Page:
I had forgotten that Monkey was so talkative this time. We tried interviewing him a couple of other times and he just wouldn’t talk to the tape recorder. Several things did come out of this interview, but we never completed the multi-author article. I believe Kathleen left DSU [Delta State University] and took another job shortly after the interview, and we just never got back to the project. I wrote an article for Southern Spaces – better check the date though because I don’t remember if it was before or after the interview. We did produce the posters featuring Kathleen’s photos. Those photos are talked about in the interview, and it sounds like they were taken just prior.
We also succeeded in getting a Blues Trail historic marker for [Po’] Monkey’s, and the planning for that would have begun around the interview time, although installation might have been later. In any case, that marker was one of the first set of markers, so it was installed not too long after this interview. We also got 2003 declared the Year of the Blues in Mississippi, by Governor Musgrove, who is also mentioned in the interview. I think we took him to Monkey’s after he came over to our house for dinner, when we discussed him proclaiming the Year of the Blues.
Another consequence of this interview is that the Bolivar County Supervisors did change the name of the road to “Po’ Monkey’s Road.” They also then paved a bit of the road on the west side of Monkey’s so that tour buses could come (many bus companies refused to drive on unpaved roads). There were once road signs, but so many of them were stolen that the County stopped putting them up. The [Delta] Center produced metal road signs and sold them to visitors at one time.
Dr. Brown also shared with me that this recording was not meant to be treated as an oral history. He said it is “more like a fact finding interview that we were using in preparation for writing and talking about Monkey and his Lounge.”
It is in this spirit that The Delta Center makes this rare recording available to the general public, particularly for researchers, writers, Blues enthusiasts, students, music and cultural critics, fans of the Mississippi Delta National Heritage Area, and anyone else who may be searching for something that might have seemed lost but was there all along, waiting to be discovered and shared.
Yes, this is for you – for all of you: the found voice of Willie “Po’ Monkey” Seaberry.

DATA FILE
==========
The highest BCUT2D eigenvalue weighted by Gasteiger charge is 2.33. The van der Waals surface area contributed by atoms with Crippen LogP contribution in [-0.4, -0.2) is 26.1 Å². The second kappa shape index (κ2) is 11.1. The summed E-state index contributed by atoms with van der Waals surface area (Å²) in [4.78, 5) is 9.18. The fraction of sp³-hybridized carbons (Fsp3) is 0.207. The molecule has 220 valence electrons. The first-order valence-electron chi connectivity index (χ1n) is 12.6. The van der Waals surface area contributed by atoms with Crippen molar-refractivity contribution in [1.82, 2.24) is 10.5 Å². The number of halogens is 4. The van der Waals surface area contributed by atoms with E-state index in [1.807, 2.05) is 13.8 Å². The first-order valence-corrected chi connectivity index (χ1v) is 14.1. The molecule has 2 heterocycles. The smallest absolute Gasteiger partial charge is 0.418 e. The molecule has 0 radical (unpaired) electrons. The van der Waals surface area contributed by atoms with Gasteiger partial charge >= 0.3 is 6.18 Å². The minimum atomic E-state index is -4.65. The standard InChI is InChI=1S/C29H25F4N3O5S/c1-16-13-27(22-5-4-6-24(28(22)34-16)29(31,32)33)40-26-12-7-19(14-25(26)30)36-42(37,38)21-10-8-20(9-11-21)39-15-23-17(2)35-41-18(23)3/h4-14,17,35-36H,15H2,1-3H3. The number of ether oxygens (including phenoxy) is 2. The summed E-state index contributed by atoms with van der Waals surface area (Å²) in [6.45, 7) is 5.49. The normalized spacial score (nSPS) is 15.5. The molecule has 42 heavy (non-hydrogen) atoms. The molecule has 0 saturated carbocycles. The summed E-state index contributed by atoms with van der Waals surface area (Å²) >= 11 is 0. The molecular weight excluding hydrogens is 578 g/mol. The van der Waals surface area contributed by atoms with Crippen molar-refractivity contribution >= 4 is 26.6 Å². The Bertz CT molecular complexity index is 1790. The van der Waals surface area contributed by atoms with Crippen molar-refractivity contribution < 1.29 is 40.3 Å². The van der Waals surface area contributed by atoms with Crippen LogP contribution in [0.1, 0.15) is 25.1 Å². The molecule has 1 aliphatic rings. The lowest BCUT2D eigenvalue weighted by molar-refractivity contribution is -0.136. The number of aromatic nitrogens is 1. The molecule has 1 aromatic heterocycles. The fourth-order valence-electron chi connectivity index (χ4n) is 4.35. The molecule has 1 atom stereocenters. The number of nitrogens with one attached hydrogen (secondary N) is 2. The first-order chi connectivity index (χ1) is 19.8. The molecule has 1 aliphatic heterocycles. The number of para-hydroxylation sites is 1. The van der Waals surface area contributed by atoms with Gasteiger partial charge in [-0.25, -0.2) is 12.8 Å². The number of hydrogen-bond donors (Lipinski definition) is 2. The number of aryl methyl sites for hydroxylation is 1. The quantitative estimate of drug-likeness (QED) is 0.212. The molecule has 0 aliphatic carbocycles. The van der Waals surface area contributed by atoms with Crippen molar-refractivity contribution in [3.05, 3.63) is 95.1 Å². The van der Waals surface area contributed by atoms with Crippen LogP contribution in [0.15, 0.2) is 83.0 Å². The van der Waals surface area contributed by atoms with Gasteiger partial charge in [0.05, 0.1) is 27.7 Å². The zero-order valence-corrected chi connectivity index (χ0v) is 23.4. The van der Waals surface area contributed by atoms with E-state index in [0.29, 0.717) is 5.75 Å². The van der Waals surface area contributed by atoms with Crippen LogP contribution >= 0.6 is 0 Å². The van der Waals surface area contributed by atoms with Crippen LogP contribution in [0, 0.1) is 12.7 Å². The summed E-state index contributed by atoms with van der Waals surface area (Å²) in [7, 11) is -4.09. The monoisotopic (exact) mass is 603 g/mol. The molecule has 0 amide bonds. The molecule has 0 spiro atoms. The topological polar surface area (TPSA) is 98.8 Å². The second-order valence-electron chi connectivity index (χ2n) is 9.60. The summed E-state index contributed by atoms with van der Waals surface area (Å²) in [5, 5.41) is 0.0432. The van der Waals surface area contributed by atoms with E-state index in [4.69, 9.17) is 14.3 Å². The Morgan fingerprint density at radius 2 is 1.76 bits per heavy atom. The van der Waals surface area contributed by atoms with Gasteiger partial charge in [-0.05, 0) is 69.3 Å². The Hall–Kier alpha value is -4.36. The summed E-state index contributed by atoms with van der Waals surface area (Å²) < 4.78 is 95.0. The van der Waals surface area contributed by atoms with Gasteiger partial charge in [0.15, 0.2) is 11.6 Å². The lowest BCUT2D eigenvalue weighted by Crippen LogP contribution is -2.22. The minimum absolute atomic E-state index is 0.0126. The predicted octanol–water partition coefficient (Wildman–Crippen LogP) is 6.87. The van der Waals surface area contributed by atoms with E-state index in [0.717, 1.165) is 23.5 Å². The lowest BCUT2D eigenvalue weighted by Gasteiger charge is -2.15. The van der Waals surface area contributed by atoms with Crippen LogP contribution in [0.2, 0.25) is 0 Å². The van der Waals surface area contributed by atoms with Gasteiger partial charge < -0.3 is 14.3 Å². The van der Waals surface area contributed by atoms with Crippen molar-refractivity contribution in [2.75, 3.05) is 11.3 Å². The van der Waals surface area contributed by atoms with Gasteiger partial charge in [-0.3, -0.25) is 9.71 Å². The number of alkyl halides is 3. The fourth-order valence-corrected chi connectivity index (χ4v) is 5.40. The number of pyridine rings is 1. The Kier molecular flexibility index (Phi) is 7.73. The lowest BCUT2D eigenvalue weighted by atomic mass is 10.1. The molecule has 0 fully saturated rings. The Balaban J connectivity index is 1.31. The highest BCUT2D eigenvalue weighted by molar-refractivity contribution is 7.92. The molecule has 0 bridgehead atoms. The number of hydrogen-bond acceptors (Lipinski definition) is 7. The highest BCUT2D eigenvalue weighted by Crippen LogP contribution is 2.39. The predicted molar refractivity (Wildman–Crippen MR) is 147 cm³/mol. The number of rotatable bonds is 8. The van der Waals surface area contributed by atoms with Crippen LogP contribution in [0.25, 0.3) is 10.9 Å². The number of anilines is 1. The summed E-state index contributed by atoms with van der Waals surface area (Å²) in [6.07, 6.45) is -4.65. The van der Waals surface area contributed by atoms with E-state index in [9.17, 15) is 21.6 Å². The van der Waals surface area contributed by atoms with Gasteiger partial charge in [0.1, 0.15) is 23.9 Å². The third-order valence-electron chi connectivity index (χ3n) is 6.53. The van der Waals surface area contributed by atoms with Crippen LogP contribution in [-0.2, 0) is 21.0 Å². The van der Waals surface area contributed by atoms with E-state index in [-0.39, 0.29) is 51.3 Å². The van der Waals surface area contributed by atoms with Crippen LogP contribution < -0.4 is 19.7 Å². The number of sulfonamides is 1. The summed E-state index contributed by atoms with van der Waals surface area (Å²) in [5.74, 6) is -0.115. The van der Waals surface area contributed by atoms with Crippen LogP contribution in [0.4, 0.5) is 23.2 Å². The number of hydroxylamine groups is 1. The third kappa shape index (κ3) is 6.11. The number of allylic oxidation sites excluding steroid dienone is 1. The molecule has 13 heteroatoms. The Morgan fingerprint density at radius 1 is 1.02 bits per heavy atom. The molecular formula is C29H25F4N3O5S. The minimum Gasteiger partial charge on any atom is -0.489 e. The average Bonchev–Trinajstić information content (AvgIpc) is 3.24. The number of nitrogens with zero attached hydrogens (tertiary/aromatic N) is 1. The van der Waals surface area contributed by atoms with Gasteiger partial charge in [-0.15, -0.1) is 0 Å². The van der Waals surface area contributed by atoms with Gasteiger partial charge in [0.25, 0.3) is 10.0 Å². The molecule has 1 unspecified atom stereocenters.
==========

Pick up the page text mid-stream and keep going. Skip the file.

- Dr. Rolando Herts, Director, The Delta Center for Culture and Learning
Monday, May 22, 2017
Editor’s Note: How the Smithsonian, National Park Service, and National Heritage Areas tell stories together
During the Alliance of National Heritage Areas (ANHA) Annual Meeting in February 2017, I had the honor of working with Brandi Roberts, Executive Director of Great Basin National Heritage Area (Nevada) Sara Capen, Executive Director of Niagara Falls National Heritage Area (New York) to organize a special ANHA tour of the new Smithsonian National Museum of African American History and Culture (NMAAHC) in Washington, D.C. The tour was arranged in collaboration with Smithsonian Ambassador Mossi Tull and the museum's education division.
National Heritage Areas are cultural heritage partnerships with the National Park Service. The Smithsonian NMAAHC features exhibits that relate to many National Heritage Area stories, including the Mississippi Delta National Heritage Area and the Gullah Geechee Cultural Heritage Corridor, which spans Lowcountry coastal communities shared by four states: North Carolina, South Carolina, Georgia, and Florida.
The following is a powerful reflective essay written by Dr. Emily Moore who experienced the tour with her husband, Dr. Herman Blake, Executive Director of the Gullah Geechee Cultural Heritage Corridor. Dr. Moore’s personal account poignantly illustrates the enduring historical and cultural significance of a 1955 Mississippi Delta story that still resonates with 21st century America: the lynching of African American teenager Emmett Till, an international tragedy widely cited as the “spark that lit the fuse” of the modern Civil Rights Movement.